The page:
• First, we looked at general patterns of moral violations; all of these distributions were tested using chi-square goodness-of-fit tests. For our German children, we saw their moral salience scores fall in line with what we might expect from a German population. Harm/Care and Fairness/Reciprocity were rated as most salient, and significantly more so than the other moral modules. As well, Germany children chose not to violate Harm/Care and Fairness/Reciprocity, in line with theory (“gut” decisions). For the other moral modules, violations were observed at random (“game” decisions). The story in the US was a bit different. First, we really didn’t find stark differences in moral salience patterns in the US as would have been expected (the increased salience of Authority/Respect, In-group/Loyalty, and Purity/Sanctity). However, this might not be surprising as moral foundations develop through the life-span and might not have been salient just yet (this is why we have the Elderly sample in the study). The fairness/reciprocity effect was replicated in the US children (again, not surprising as Fairness/Reciprocity importance has been found in children as young as three – it is often thought to be the module that develops first). Particularly troubling is the Harm/Care finding – that decisions to violate were random but trended toward violation even though this was the most salient module for US (and for that matter, Germans). But I think we can explain this: Methodologically, the Harm/Care scenario was “first” in the video game. We noticed in at least two experimental sessions with US participants that 100% of all participants in the study that the children chose violation. This could merely be a procedural artifact as it was the first “option” in the game (as well as in the study). We are not sure why this didn’t happen in the German sample (maybe they listen to instructions better *wink*) We found spatial presence scores to be significantly higher in the US children than the German children. This is interesting because it might suggest that US respondents approached the game as just that, a game. Approaching the simulation as a game might have given them license to violate Harm/Care, or moreover they might have tapped into a “learned expectation” regarding video game play as inherently violent – in other words, they behaved more violently because in video games, this sort of behavior is okay; they were in the “magic circle” of the video game where real-world social mores do not apply. This effect should be studied in replication.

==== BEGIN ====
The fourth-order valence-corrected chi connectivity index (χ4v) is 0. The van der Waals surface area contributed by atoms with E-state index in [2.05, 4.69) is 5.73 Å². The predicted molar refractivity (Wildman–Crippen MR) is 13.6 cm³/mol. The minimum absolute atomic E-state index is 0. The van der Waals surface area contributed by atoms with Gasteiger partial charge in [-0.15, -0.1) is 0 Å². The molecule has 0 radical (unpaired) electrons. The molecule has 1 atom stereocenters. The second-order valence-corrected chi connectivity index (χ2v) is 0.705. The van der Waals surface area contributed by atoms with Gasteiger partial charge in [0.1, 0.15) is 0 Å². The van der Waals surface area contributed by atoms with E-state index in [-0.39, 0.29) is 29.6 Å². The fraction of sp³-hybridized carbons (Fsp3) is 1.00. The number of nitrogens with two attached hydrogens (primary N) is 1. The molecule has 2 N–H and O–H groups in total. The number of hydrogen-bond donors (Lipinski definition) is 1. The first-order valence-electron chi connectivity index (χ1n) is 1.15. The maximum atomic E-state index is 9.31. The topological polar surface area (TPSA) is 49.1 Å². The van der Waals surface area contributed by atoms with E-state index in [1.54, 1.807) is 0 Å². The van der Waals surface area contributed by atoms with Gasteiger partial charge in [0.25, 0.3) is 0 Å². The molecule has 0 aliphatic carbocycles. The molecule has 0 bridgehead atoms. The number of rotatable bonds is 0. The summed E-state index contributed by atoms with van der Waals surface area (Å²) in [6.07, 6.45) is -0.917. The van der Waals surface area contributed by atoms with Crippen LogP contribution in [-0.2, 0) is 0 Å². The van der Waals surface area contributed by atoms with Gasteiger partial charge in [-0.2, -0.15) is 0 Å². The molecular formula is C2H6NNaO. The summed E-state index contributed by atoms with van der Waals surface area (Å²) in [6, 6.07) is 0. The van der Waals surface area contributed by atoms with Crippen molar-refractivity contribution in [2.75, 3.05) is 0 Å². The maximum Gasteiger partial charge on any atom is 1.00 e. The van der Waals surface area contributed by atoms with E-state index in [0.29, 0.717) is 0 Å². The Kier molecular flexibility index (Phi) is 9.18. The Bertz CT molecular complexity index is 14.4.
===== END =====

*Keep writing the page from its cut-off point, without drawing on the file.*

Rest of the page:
• While our first data tables show general pattern of module salience on observed violations, we were keenly interested in the specific effect of module salience. Our predictions were concerned with how „real-world“ morality might affect decisions in virtual worlds. Interestingly, most theorizing seems to assume (perhaps ad hoc) that the relationship between moral salience and decision-making will be a linear one; that is, increased salience should lead to decreased moral violations and vise versa. While it makes sense that increase salience would lead to decreased moral violations, we‘re not as convinced that the inverse would be true (less salience would necessarily lead to more violations). To this end, we propose also a binary relationship that retains the high salience/low violations logic but also „frees up“ the low salience portion of our predictions; the binary model assumes observed violations to be random until biased by high moral salience. Both rival hypotheses are tested.